Jerry Sloan was the first NBA player to regularly take a charge. He would step in front of a driving opponent and get pinballed, only to leap up and wipe the blood from his lip.
There were no free layups on Sloan's hardwood. You were going to get your block knocked off by the Chicago Bulls' ferocious tag-team backcourt of Sloan and Norm Van Lier.Sloan and Van Lier.
Guards . . . guard dogs . . . mad dogs.
"We saved fouls for putting people on their butts," said Van Lier, now a commentator for SportsChannel Chicago. "Then we'd help the guy up. We went after you. Players didn't like coming to play us."
In Chicago, Sloan was more like Mike Ditka than the real Ditka.
"Jerry's the toughest guy I've ever seen," said Bulls general manager Jerry Krause.
During his 10 seasons (1966-76) as a Bulls guard, Jerry Sloan never backed down. "I'd dive all over the place," Sloan said. "I had to. I had no talent."
Not exactly. Sloan was named to two NBA All-Star teams and six NBA all-defensive teams. And the Bulls retired his No. 4 jersey. But other players had more ability, and Sloan made up the difference by leaving little pieces of himself all over NBA arenas.
And so when his Utah Jazz went meekly in the embarrassing Game 2 loss to the Bulls, Sloan questioned his team's heart. The Jazz responded, and won two of three games in Salt Lake City.
"I can't make anybody do anything," Sloan said. "Sometimes, guys just slide around and get a paycheck. But if you're in the NBA Finals and can't run the floor, well, I'm sorry."
The Utah Jazz and Jerry Sloan are a match: Tenacious, grounded, unpretentious.
"A team is a reflection of its coach, and the Jazz are a reflection of Jerry Sloan," Krause said. "They're tough, they're nasty, they're competitive."
Jazz point guard John Stockton is, in some ways, the Sloan of his day. And Jazz power forward Karl Malone remains - despite winning many honors - the league's hardest-working player.
Sloan coached the Bulls for three stormy seasons but was fired in 1982. "I had my feelings hurt," he said. "But we all pout for a day or two and go on about our business."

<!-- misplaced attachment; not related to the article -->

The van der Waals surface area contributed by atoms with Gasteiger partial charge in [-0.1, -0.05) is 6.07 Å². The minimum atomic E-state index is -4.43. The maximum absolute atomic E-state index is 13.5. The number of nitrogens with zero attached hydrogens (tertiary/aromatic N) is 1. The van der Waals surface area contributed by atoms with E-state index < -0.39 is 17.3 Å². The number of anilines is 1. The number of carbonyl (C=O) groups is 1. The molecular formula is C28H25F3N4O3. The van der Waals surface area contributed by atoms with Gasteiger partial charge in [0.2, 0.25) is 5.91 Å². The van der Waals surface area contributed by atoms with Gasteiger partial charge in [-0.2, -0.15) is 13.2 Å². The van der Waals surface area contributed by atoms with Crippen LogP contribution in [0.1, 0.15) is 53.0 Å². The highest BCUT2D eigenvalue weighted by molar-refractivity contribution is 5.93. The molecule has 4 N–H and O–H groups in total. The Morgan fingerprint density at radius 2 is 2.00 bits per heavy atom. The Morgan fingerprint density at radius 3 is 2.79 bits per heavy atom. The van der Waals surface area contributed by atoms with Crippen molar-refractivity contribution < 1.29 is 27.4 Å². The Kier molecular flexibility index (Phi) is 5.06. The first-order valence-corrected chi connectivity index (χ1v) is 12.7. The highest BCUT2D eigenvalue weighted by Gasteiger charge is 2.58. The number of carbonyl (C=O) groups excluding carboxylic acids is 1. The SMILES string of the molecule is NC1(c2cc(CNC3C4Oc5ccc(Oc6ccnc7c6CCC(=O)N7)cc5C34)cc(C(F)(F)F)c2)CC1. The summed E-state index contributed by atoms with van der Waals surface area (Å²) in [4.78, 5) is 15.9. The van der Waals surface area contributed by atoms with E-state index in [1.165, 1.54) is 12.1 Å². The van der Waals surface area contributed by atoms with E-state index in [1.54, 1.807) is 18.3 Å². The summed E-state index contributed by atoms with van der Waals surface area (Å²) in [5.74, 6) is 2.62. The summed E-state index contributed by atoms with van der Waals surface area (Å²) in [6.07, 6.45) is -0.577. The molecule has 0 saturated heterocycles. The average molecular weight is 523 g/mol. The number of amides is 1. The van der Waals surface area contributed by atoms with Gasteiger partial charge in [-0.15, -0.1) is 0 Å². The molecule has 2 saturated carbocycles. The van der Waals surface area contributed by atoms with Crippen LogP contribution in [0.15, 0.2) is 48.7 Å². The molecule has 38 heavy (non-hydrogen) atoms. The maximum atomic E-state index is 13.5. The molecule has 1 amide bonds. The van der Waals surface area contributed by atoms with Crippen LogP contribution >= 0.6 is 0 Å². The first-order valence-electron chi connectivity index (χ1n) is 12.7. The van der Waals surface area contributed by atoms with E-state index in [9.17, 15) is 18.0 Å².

He has been coaching the Jazz for nine seasons and is the winningest coach in franchise history. Sloan retains much of the old intensity. It's a fit. The Utah franchise is a throwback. Stockton and Malone are loyal to Sloan, so the other players fall in line.
"I would do anything for him," Malone said. "I respect him as a coach and for being the kind of man he is. A lot of people sometimes think he is too hard, but I know I need that. Although sometimes he doesn't know when to pull back. But I accept that in him. I accept his desire to win. He has been perfect for my career."
When he isn't in his coaching wardrobe, Sloan wears a cap from the Heritage Tractor company. "I appreciate farming," he said. "I think those people work very hard."
Sloan remains attached to his roots in McLeansboro, Ill., about 100 miles southeast of St. Louis. He goes home every summer.
"I have a farm there and I've added to it over the years," Sloan said. "I just go back there in the off-season and do not do a whole heck of a lot of anything. I don't want to work anymore. I like the country. It's where I'll always be, I guess."
One of 10 children, Sloan was 4 when his father died. Sloan lived 14 miles from his high school. Basketball practices started at 7 a.m. and he had to walk or hitchhike to get there.
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